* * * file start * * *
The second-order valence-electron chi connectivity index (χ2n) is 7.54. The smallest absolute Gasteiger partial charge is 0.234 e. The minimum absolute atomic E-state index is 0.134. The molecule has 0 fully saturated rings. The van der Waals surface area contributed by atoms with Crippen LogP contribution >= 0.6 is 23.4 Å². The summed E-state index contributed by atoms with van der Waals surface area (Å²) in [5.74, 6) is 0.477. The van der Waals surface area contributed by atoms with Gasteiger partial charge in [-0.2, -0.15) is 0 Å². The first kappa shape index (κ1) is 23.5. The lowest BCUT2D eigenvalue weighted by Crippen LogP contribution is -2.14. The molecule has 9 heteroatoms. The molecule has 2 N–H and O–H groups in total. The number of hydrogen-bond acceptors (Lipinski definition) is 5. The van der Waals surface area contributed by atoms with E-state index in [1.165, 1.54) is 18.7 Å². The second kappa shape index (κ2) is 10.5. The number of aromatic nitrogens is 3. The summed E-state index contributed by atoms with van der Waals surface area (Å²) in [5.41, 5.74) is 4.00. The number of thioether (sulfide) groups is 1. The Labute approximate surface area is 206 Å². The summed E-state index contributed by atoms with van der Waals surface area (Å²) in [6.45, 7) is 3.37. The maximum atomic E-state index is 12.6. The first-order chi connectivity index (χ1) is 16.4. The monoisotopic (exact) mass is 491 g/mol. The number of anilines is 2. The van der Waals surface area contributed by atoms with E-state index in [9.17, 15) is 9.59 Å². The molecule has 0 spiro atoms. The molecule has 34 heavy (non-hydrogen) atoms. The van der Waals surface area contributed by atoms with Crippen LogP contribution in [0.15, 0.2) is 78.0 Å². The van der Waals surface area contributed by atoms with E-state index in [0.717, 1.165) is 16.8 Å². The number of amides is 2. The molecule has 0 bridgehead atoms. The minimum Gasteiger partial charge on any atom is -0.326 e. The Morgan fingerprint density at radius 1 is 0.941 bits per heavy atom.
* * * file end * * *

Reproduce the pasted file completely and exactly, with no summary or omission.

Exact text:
The second-order valence-electron chi connectivity index (χ2n) is 7.54. The smallest absolute Gasteiger partial charge is 0.234 e. The minimum absolute atomic E-state index is 0.134. The molecule has 0 fully saturated rings. The van der Waals surface area contributed by atoms with Crippen LogP contribution >= 0.6 is 23.4 Å². The summed E-state index contributed by atoms with van der Waals surface area (Å²) in [5.74, 6) is 0.477. The van der Waals surface area contributed by atoms with Gasteiger partial charge in [-0.2, -0.15) is 0 Å². The first kappa shape index (κ1) is 23.5. The lowest BCUT2D eigenvalue weighted by Crippen LogP contribution is -2.14. The molecule has 9 heteroatoms. The molecule has 2 N–H and O–H groups in total. The number of hydrogen-bond acceptors (Lipinski definition) is 5. The van der Waals surface area contributed by atoms with E-state index in [1.165, 1.54) is 18.7 Å². The second kappa shape index (κ2) is 10.5. The number of aromatic nitrogens is 3. The summed E-state index contributed by atoms with van der Waals surface area (Å²) in [5.41, 5.74) is 4.00. The number of thioether (sulfide) groups is 1. The Labute approximate surface area is 206 Å². The summed E-state index contributed by atoms with van der Waals surface area (Å²) in [6.45, 7) is 3.37. The maximum atomic E-state index is 12.6. The first-order chi connectivity index (χ1) is 16.4. The monoisotopic (exact) mass is 491 g/mol. The number of anilines is 2. The van der Waals surface area contributed by atoms with E-state index in [9.17, 15) is 9.59 Å². The molecule has 0 spiro atoms. The molecule has 34 heavy (non-hydrogen) atoms. The van der Waals surface area contributed by atoms with Crippen LogP contribution in [0.15, 0.2) is 78.0 Å². The van der Waals surface area contributed by atoms with E-state index in [0.717, 1.165) is 16.8 Å². The number of amides is 2. The molecule has 0 bridgehead atoms. The minimum Gasteiger partial charge on any atom is -0.326 e. The Morgan fingerprint density at radius 1 is 0.941 bits per heavy atom.